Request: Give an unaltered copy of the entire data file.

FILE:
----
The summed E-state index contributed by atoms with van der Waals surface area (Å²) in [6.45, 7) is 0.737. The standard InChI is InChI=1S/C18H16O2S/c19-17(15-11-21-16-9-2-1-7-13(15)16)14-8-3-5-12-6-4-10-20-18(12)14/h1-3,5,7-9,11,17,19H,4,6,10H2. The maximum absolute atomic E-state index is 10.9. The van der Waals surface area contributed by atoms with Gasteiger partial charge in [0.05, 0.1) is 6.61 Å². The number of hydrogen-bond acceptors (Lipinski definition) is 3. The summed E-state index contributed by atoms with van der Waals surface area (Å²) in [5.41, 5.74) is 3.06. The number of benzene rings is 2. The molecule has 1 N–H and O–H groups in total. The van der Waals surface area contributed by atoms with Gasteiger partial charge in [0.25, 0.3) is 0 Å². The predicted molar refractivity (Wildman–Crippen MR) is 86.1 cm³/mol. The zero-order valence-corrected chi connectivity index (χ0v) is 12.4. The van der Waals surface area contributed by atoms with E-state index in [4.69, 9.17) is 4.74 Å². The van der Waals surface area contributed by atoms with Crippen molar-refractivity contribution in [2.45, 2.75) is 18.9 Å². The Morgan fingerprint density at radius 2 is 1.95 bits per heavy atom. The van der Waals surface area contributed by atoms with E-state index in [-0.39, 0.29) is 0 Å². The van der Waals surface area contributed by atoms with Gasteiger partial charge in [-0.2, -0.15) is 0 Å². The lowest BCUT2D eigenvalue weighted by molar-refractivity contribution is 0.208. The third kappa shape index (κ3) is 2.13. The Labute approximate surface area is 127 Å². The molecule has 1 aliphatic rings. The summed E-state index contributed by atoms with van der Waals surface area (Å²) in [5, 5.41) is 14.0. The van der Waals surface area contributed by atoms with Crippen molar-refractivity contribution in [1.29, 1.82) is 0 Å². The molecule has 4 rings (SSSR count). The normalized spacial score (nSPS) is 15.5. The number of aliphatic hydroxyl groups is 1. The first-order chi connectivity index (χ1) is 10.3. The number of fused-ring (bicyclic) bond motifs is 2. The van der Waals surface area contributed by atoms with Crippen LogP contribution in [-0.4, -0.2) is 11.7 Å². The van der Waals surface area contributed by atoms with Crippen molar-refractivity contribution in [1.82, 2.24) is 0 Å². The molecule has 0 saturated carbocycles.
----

The summed E-state index contributed by atoms with van der Waals surface area (Å²) in [6.45, 7) is 0.737. The standard InChI is InChI=1S/C18H16O2S/c19-17(15-11-21-16-9-2-1-7-13(15)16)14-8-3-5-12-6-4-10-20-18(12)14/h1-3,5,7-9,11,17,19H,4,6,10H2. The maximum absolute atomic E-state index is 10.9. The van der Waals surface area contributed by atoms with Gasteiger partial charge in [0.05, 0.1) is 6.61 Å². The number of hydrogen-bond acceptors (Lipinski definition) is 3. The summed E-state index contributed by atoms with van der Waals surface area (Å²) in [5.41, 5.74) is 3.06. The number of benzene rings is 2. The molecule has 1 N–H and O–H groups in total. The van der Waals surface area contributed by atoms with Gasteiger partial charge in [0.25, 0.3) is 0 Å². The predicted molar refractivity (Wildman–Crippen MR) is 86.1 cm³/mol. The zero-order valence-corrected chi connectivity index (χ0v) is 12.4. The van der Waals surface area contributed by atoms with E-state index in [4.69, 9.17) is 4.74 Å². The van der Waals surface area contributed by atoms with Crippen molar-refractivity contribution in [2.45, 2.75) is 18.9 Å². The Morgan fingerprint density at radius 2 is 1.95 bits per heavy atom. The van der Waals surface area contributed by atoms with E-state index in [-0.39, 0.29) is 0 Å². The van der Waals surface area contributed by atoms with Gasteiger partial charge in [-0.2, -0.15) is 0 Å². The lowest BCUT2D eigenvalue weighted by molar-refractivity contribution is 0.208. The third kappa shape index (κ3) is 2.13. The Labute approximate surface area is 127 Å². The molecule has 1 aliphatic rings. The summed E-state index contributed by atoms with van der Waals surface area (Å²) in [5, 5.41) is 14.0. The van der Waals surface area contributed by atoms with Crippen molar-refractivity contribution in [1.29, 1.82) is 0 Å². The molecule has 4 rings (SSSR count). The normalized spacial score (nSPS) is 15.5. The number of aliphatic hydroxyl groups is 1. The first-order chi connectivity index (χ1) is 10.3. The number of fused-ring (bicyclic) bond motifs is 2. The van der Waals surface area contributed by atoms with Crippen LogP contribution in [-0.4, -0.2) is 11.7 Å². The van der Waals surface area contributed by atoms with Crippen molar-refractivity contribution in [1.82, 2.24) is 0 Å². The molecule has 0 saturated carbocycles.